Well, you're clearly not serving the present.
Naturally, I expect to see into, tap, ergo and when in the jQuery core as well...
Look at the place we are in desktop web development because we have to support old browser. We are stuck 7+ years in the past.
I understand the intellectual allure of writing a framework that supports a gazillion different devices and I appreciate what you've done with jQuery for web development but frankly, I don't care about jQueryMobile.
Except that it scares the hell out of me the day some client starts asking me to support 5 year old Nokias.
If a mobile framework can reach this goal it will make mobile development a heck of a lot easier, and I applaud that.
 You need some scale before development for platforms that maybe constitute 3% of your users will be a financially good option.
Not supporting it is like telling one in fourteen of your customers you don't want their business. This seems like a bad idea, unless of course you have non-financial motives, such as wanting to kill off IE6 by not supporting it and driving it into oblivion.
I wanted to like it but there just didn't seem to be much going on over there. Now that it's part of "Sencha Labs", it seems the focus is now over on Sencha Touch.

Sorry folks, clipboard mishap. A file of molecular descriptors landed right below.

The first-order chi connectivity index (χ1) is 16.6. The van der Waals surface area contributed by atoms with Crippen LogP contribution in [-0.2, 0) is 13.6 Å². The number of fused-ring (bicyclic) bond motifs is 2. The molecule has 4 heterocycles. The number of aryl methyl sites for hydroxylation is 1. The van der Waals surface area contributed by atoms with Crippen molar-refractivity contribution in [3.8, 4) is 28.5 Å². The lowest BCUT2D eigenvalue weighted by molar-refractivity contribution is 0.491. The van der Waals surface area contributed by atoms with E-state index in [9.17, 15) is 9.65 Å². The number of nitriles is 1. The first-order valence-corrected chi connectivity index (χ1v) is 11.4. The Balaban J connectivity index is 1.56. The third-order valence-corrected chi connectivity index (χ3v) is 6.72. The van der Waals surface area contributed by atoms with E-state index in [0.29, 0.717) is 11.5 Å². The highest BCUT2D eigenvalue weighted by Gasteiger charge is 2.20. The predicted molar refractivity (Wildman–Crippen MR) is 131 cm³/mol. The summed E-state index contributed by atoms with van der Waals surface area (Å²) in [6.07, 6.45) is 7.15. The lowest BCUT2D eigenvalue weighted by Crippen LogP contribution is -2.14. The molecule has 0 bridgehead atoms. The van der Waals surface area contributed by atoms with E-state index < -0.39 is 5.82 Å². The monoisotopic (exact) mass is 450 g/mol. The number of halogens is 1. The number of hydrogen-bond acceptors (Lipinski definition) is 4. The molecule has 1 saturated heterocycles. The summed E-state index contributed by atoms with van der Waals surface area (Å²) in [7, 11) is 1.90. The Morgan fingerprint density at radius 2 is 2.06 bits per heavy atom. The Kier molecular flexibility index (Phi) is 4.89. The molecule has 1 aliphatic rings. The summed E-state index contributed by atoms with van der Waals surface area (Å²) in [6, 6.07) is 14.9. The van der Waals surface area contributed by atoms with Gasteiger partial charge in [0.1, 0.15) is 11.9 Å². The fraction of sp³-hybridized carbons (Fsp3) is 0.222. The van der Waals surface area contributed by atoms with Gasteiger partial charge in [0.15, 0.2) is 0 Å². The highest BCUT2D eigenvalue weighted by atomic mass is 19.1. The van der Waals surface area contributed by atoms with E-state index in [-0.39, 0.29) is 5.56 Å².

While, Sencha Touch is definitely interesting, they still don't appear to have announced pricing. Based on how they license and price their other products, I don't think I'm going to like it.
This announcement is awesome and makes me giddy. There really aren't any good options out there for mobile websites. You basically have to roll your own so this is great news.
jQTouch could have preempted the possibility of jQuery Mobile being viable in the first place, but it stagnated instead. The jQuery team can't be blamed for that.
This kind of situation forces people to sit on their hands, which means that development stalls for a while. I won't go any further because I'm fighting the urge to compare this to things that have happened in other marketplaces, and I greatly respect John's code and design taste.